The Qin Emperor—the first warrior to unify all of China under a centralized feudal state—appears to have outdone all of the world’s former leaders with his recently discovered tomb complex at Bingmayong, near Xi’an. With the possible exception of the Great Pyramids, there’s nothing like it.

People had long been aware of the large funeral mounds in the foothills of the Lishang Hills outside the ancient walled city of Xi’an. But it wasn’t until 1974, after a farmer digging a well nearby unearthed some interesting pottery, that the world became aware of just how big the Qin tomb really was. You probably know that story—the subject of endless Discovery Channel programs: This funeral mound and underground mausoleum are the largest ever discovered.

Some quick facts:

• The entire complex covers a total of 2.18 million square meters—just under a square mile—with the tomb mound itself covering 220,000 square meters.

• The mausoleum originally consisted of inner and outer sections. The outer section had a circumference of 6,294 meters—almost 4 miles.

Some 8,000 life-sized terra cotta warriors have been unearthed, mostly in the outer section.

According to Records of the Historian, written over 2,000 years ago by Sima Qian, construction involved 700,000 laborers and took 36 years to complete.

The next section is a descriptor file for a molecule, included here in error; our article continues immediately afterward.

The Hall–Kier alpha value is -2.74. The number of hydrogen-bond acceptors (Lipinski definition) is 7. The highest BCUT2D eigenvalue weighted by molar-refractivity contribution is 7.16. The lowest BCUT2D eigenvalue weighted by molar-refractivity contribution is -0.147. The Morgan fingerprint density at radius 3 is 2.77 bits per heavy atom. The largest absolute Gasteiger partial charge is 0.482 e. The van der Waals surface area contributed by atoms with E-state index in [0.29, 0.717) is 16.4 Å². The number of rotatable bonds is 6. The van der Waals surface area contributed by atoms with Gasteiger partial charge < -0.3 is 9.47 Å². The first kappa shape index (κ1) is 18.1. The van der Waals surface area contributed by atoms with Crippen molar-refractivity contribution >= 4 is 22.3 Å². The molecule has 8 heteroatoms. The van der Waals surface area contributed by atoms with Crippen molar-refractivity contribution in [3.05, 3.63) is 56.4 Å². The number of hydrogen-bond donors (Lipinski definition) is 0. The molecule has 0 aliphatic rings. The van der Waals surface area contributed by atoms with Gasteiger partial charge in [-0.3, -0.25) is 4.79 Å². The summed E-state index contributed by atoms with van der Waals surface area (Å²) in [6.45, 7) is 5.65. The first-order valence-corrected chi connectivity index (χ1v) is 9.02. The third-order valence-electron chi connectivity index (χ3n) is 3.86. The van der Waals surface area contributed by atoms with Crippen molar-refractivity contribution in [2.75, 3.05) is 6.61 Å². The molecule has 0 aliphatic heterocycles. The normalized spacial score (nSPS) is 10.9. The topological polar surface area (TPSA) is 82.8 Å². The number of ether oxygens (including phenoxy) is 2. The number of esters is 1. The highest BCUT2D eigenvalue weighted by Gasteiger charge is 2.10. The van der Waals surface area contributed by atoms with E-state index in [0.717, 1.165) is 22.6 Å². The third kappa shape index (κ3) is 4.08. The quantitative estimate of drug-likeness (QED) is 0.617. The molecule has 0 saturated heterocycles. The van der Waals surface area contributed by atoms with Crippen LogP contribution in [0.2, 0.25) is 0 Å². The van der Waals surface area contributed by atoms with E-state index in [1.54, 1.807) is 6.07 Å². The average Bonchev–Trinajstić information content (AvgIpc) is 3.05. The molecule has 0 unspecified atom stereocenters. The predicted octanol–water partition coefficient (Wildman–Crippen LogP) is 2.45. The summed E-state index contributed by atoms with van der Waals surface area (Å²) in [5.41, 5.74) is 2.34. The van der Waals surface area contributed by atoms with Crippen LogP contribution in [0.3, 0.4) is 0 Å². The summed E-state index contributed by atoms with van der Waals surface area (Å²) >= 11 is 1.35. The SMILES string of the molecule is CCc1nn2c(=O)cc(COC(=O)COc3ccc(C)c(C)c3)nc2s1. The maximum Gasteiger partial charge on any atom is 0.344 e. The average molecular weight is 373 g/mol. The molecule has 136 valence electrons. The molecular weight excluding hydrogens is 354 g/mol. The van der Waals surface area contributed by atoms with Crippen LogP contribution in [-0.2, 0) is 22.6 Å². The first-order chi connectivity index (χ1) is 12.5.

Another fact: the Qin emperor was probably dead for quite a few years before he was entirely fixed up with his terra cotta army, which was to protect him in the afterlife. But, I wondered, what if his soul took off for the underworld before the whole thing was finished?

Pavilion 1

Outside the first pavilion—an enormous shed that probably could have docked the Graf Zeppelin.


Inside the first pavilion—breathtaking. These displays artfully blend “working” archeology and reconstructed artifacts. Most of the clay figures were broken or damaged by the collapse of the wooden roofs of the underground chambers where they were buried 2,200 years ago. Some can be seen as they were found, in pieces, and others have been painstakingly restored.




Fragments of statues show the condition of the warriors in areas still being excavated.


The stripes indicate where the timbered roofs of underground rooms collapsed. This site is part of the terra cotta warriors museum, where the army assembled for the imperial journey into the beyond.




Three soldiers in sepia. They were in glass cases in one of the pavilions, so you could see them up close.